What do you like about summer?

Mountain hikes?
Picking cherries?
Curve balls?
Ice cream cones?

What do you not like about summer?

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What do you like about summer?

Mountain hikes?
Picking cherries?
Curve balls?
Ice cream cones?

What do you not like about summer?

Bee swarms?
Ninety degrees?

However you answered, Douglas Florian will convince you that summer is great. His poems and pictures add up to the best vacation imaginable -- and it is one you can have at any time of the year. A companion volume to the highly praised Winter Eyes,Summersaults proves that Douglas Florian is a poet for all seasons.

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Editorial Reviews

Publishers Weekly
From the playful initial poems What I Love About Summer and What I Hate About Summer to the final contemplation of a future snowy day, Florian's companion volume to Winter Eyes overflows with inventive verses celebrating the delights and discontents of summer. Like chalk drawings on a hot sidewalk, the green and sunny watercolor-and-pencil illustrations capture The Sum of Summer including four fillion flies And five sillion fleas And uncounted numbers Of sweet memories, and concrete poems such as Summersaults and Double Dutch Girls cleverly mirror their subject matter. Florian's child-like paintings show ordinary pleasures, like skateboarding and eating watermelon, as well as more fanciful images of a girl swinging to the stars or being carried away by a giant mosquito. Florian's poems are often simple, rhythmic lists with an ending twist, as in Greenager: Green grass. Green trees. Grasshoppers With green knees ... Summer's green Wall to wall. Occasionally the poet's couplets scramble syntax (As mosquitos buzz your ear, Green cicadas you may hear) or his images strain to fit the rhyme more than the meaning (The dande-lion doesn't roar. It's quiet as a closet door). Over all, however, the poems are rhythmic, imaginative and packed like a cottage trunk with the long beach days and campfire nights of summer. Ages 5-up. (Apr.) Copyright 2002 Cahners Business Information.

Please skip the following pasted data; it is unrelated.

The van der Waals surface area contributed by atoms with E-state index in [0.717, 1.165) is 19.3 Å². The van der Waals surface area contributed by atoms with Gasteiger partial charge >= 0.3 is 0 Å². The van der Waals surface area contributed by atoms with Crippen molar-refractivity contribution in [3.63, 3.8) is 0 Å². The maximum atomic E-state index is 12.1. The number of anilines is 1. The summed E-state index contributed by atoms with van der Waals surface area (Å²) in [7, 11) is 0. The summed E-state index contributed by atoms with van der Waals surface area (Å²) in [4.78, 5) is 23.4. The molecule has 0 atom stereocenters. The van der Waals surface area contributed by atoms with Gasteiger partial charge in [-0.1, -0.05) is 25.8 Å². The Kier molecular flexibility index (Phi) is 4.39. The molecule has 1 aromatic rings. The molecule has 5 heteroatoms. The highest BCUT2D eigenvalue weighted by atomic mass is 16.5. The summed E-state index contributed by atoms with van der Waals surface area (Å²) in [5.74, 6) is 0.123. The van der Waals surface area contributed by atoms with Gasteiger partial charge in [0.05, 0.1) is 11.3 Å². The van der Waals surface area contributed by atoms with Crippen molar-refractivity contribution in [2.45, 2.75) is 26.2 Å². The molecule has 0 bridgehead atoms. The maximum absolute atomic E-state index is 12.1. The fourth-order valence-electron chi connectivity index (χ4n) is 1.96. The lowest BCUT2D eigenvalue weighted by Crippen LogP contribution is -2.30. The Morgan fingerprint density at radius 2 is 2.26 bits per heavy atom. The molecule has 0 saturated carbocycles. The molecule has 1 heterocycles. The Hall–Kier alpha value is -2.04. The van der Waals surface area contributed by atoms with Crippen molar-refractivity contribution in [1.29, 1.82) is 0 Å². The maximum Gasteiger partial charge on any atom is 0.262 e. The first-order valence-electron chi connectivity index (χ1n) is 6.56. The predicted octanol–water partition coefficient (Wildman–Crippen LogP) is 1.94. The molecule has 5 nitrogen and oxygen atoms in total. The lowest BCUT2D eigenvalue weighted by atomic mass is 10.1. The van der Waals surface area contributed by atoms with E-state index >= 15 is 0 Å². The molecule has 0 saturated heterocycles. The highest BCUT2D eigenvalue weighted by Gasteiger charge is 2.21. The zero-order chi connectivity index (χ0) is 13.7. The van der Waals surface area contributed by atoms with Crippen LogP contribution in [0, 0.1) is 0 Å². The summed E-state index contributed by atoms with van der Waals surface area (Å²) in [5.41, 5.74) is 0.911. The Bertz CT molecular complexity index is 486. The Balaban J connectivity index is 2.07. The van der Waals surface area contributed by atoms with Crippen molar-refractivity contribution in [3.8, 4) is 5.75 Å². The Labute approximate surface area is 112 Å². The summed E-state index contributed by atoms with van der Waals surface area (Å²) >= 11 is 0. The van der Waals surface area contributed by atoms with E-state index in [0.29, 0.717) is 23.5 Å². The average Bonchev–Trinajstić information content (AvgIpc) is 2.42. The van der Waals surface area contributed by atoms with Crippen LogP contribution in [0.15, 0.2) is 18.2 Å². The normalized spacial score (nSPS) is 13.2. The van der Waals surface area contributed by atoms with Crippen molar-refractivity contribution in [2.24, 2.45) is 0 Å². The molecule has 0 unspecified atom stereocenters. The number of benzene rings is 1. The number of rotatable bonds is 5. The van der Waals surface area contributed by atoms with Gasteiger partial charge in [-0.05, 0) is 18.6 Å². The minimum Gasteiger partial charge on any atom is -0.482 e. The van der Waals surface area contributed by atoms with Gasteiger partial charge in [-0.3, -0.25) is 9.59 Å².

Children's Literature
Florian has charmed adults and children with his poems and paints and this new collection of twenty-eight poems celebrates the joys of summer. It is a sizzling contrast to his award-winning book Winter Eyes. What did summertime mean to most of us as kids? Days of freedom and time to play outside, bare feet, an ocean or pool to swim in and green grass for tumbling and running. Summer, however, is not without its drawbacks—there are flies, fleas, thunderstorms, heat and humidity, but that is not enough to dispel the joy of summertime. The poem "Some Summers" depicts a variety of suns and just as they differ, so do various summers and summer days. One poem that may resonate with kids is appropriately titled "Three Words." "Three words/Most cruel:/Back to school." Never fear, the playful Florian does not end the book on that slightly unhappy note. There are still more poems that celebrate fireflies, campfires and summer nights. A good choice for kids starting to feel the urge to let loose as the days grow longer and warmer.
—Marilyn Courtot
School Library Journal